From Chandler, Arizona, USA:
What happens to insulin when it is exposed to heat? For example; 150-180 degrees for six to eight hours? Is it safe to use, is it just ineffective or does it get toxic somehow?
You've asked a good question, especially when you live in a hot desert. Insulin should be stored at room temperature. When it is exposed to high temperatures as you describe, the insulin can become damaged and less potent. You may see some changes in the color or texture or nothing at all. Sometimes the only way you know it is damaged is by watching your blood sugar go up for no good reason. The insulin companies have listed the temperatures that are best and most state "room temperature" which we interpret as less than 86 degrees.
Additional comments from Dr. Tessa Lebinger:I find that during the summer, insulin starts to spoil faster than during the winter when stored at room temperature (patients call with unexplained high blood sugars that come done when they buy new insulin). I usually recommend that insulin be stored in the refrigerator as much as possible, and taken out and allowed to warm up to room temperature for 10 to 15 minutes before injection. (It stings less and works a little faster when given at room temperature). Although "officially" insulin is stable at room temperature for up to a month, I find that, during the summer, it sometimes tends to spoil faster if not kept refrigerated when not in use. Be careful, however, not to store the insulin on the top shelf. Some refrigerators are so cold on the top shelf that the insulin freezes and spoils in the refrigerator! I usually recommend that insulin be stored in the refrigerator in a small insulated bag in the door or on a lower shelf.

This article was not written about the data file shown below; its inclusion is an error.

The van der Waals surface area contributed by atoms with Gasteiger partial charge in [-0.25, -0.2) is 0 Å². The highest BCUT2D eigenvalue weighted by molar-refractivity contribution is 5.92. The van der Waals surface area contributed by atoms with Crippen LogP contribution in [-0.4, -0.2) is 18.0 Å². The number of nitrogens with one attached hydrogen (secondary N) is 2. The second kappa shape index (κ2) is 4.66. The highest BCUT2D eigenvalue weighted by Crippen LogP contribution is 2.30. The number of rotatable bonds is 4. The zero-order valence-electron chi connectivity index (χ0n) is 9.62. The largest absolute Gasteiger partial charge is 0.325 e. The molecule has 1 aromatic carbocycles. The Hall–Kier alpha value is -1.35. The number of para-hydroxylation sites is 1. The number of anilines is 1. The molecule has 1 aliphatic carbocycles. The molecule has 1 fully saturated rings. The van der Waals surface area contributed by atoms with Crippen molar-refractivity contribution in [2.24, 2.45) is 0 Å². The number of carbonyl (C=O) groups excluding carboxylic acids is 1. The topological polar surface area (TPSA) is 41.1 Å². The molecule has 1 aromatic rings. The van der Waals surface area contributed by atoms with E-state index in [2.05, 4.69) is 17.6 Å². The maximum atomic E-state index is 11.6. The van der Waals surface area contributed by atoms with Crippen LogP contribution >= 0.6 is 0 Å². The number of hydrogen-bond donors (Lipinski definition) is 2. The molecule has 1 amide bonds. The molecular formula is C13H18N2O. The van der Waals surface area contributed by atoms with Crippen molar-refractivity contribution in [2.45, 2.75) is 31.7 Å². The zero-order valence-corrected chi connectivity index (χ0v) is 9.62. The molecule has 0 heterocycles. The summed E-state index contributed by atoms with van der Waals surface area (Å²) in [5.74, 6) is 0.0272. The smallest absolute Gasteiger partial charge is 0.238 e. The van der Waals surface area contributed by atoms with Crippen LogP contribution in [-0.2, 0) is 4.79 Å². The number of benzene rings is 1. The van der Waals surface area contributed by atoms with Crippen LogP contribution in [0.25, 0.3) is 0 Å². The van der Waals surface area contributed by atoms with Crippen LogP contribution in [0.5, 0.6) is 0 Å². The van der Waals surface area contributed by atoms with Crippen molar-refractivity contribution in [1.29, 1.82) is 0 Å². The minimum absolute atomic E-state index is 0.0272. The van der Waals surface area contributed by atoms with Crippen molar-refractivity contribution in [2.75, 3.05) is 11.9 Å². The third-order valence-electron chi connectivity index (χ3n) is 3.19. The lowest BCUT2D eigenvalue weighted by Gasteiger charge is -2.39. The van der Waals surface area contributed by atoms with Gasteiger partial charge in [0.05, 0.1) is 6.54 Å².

Original posting 28 Jul 2000
Posted to Insulin
Last Updated: Tuesday April 06, 2010 15:09:12
This Internet site provides information of a general nature and is designed for educational purposes only. If you have any concerns about your own health or the health of your child, you should always consult with a physician or other health care professional.
This site is published by T-1 Today, Inc. (d/b/a Children with Diabetes), a 501c3 not-for-profit organization, which is responsible for its contents.
© Children with Diabetes, Inc. 1995-2015. Comments and Feedback.